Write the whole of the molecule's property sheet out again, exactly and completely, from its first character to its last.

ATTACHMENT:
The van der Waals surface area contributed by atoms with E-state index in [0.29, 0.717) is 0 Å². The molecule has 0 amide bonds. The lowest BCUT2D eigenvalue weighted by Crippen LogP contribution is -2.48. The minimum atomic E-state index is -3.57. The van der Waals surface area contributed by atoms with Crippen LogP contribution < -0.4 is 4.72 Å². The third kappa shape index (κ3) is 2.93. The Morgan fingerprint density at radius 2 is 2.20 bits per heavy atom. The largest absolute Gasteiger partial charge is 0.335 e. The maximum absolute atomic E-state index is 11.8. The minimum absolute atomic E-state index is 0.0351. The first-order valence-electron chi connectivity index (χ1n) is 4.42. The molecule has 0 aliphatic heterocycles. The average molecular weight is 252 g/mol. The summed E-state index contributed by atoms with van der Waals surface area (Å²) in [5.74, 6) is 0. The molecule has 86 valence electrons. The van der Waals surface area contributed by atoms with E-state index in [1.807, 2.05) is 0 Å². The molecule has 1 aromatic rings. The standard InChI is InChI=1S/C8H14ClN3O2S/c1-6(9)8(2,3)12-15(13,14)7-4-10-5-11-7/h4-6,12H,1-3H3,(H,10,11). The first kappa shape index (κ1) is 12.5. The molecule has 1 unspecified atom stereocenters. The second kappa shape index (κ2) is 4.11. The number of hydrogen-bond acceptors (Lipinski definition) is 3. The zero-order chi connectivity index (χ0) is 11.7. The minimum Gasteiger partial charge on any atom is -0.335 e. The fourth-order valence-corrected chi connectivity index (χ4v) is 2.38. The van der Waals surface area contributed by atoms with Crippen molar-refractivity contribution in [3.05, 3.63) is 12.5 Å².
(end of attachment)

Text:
The van der Waals surface area contributed by atoms with E-state index in [0.29, 0.717) is 0 Å². The molecule has 0 amide bonds. The lowest BCUT2D eigenvalue weighted by Crippen LogP contribution is -2.48. The minimum atomic E-state index is -3.57. The van der Waals surface area contributed by atoms with Crippen LogP contribution < -0.4 is 4.72 Å². The third kappa shape index (κ3) is 2.93. The Morgan fingerprint density at radius 2 is 2.20 bits per heavy atom. The largest absolute Gasteiger partial charge is 0.335 e. The maximum absolute atomic E-state index is 11.8. The minimum absolute atomic E-state index is 0.0351. The first-order valence-electron chi connectivity index (χ1n) is 4.42. The molecule has 0 aliphatic heterocycles. The average molecular weight is 252 g/mol. The summed E-state index contributed by atoms with van der Waals surface area (Å²) in [5.74, 6) is 0. The molecule has 86 valence electrons. The van der Waals surface area contributed by atoms with E-state index in [1.807, 2.05) is 0 Å². The molecule has 1 aromatic rings. The standard InChI is InChI=1S/C8H14ClN3O2S/c1-6(9)8(2,3)12-15(13,14)7-4-10-5-11-7/h4-6,12H,1-3H3,(H,10,11). The first kappa shape index (κ1) is 12.5. The molecule has 1 unspecified atom stereocenters. The second kappa shape index (κ2) is 4.11. The number of hydrogen-bond acceptors (Lipinski definition) is 3. The zero-order chi connectivity index (χ0) is 11.7. The minimum Gasteiger partial charge on any atom is -0.335 e. The fourth-order valence-corrected chi connectivity index (χ4v) is 2.38. The van der Waals surface area contributed by atoms with Crippen molar-refractivity contribution in [3.05, 3.63) is 12.5 Å².